NICE rapid review of previous technology appraisal – intravitreal ranibizumab with DMO
7 March 2013
The National Institute of Clinical Excellence (NICE) has completed a rapid review of the previous technology appraisal of the use of intravitreal ranibizumab in patients with diabetic macular oedema. The new guidance document on ranibizumab for diabetic macular oedema, (TA274), published on 27 February 2013, recommends that patients with DMO can be commenced on ranibizumab therapy in one or both eyes provided they have central retinal thickening greater than 400 microns measured on OCT at the start of treatment and if ranibizumab is provided by the manufacturer through the new patient access scheme which was agreed in 2012.
The Royal College of Ophthalmologists welcomes this guidance which offers another treatment option for patients with severe diabetic macular oedema. There are several points to note in this new guidance document:
The 400 micron retinal thickness rule only applies at the start of therapy. If retinal thickening reduces to below 400 microns after therapy, repeat injections can be given for recurrences of thickening even if the recurrences do not cause retinal thickening greater than 400 microns. Some patients who have had very long standing visual loss and chronic oedema may have very little to gain from ranibizumab therapy. It may be reasonable not to commence ranibizumab therapy in eyes with very severely damaged retinal structure or function even if they satisfy the 400 micron rule.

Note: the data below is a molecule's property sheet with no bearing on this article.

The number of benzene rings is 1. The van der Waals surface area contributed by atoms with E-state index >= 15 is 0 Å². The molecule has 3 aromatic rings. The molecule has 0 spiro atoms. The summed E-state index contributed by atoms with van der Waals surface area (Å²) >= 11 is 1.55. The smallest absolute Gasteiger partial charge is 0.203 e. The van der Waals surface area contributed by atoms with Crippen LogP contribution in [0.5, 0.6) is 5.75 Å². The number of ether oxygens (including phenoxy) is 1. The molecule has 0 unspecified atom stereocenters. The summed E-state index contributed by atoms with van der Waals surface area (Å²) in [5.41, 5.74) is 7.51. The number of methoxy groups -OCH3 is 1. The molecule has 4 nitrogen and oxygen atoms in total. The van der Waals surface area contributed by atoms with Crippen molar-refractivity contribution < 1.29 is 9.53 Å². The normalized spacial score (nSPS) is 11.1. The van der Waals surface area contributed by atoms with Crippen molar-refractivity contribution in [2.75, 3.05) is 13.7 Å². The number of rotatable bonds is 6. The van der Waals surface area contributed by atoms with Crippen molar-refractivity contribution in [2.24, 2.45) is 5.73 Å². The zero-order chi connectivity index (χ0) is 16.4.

Laser photocoagulation can still be used; either in conjunction with ranibizumab therapy or prior to ranibizumab therapy especially in laser naïve eyes with focal and diffuse oedema. The decision to use laser photocoagulation for DMO greater than 400 microns should be made by a retinal specialist experienced in evaluating and performing macular laser photocoagulation for DMO.
Ranibizumab was found to be more cost effective for treatment of central retinal thickening greater than 400microns but published evidence indicates that there will be a proportion of patients who, despite treatment, will have persistent thickening and/ or worsening vision. It is necessary to use pragmatic retreatment algorithms, similar to those developed from DRCR.net trials, to guide decision making on when to retreat and when to withhold injections.
It is still important for all ophthalmologists who manage patients with DMO to optimise other important factors such as glycaemic control and hypertension.
It is recognised that implementation of this guidance may be challenging for some ophthalmic departments especially with the need to deliver more capacity for intravitreal injections. It is important that business planning is undertaken early to meet these greater demands on service delivery in the months to come. A costing tool has been provided along with the NICE guidance TA274. It is envisaged that ophthalmologists and their healthcare institutions will follow the NICE guidance on ranibizumab of DMO and will be able to offer more hope of visual stability and improvement to their patients with DMO.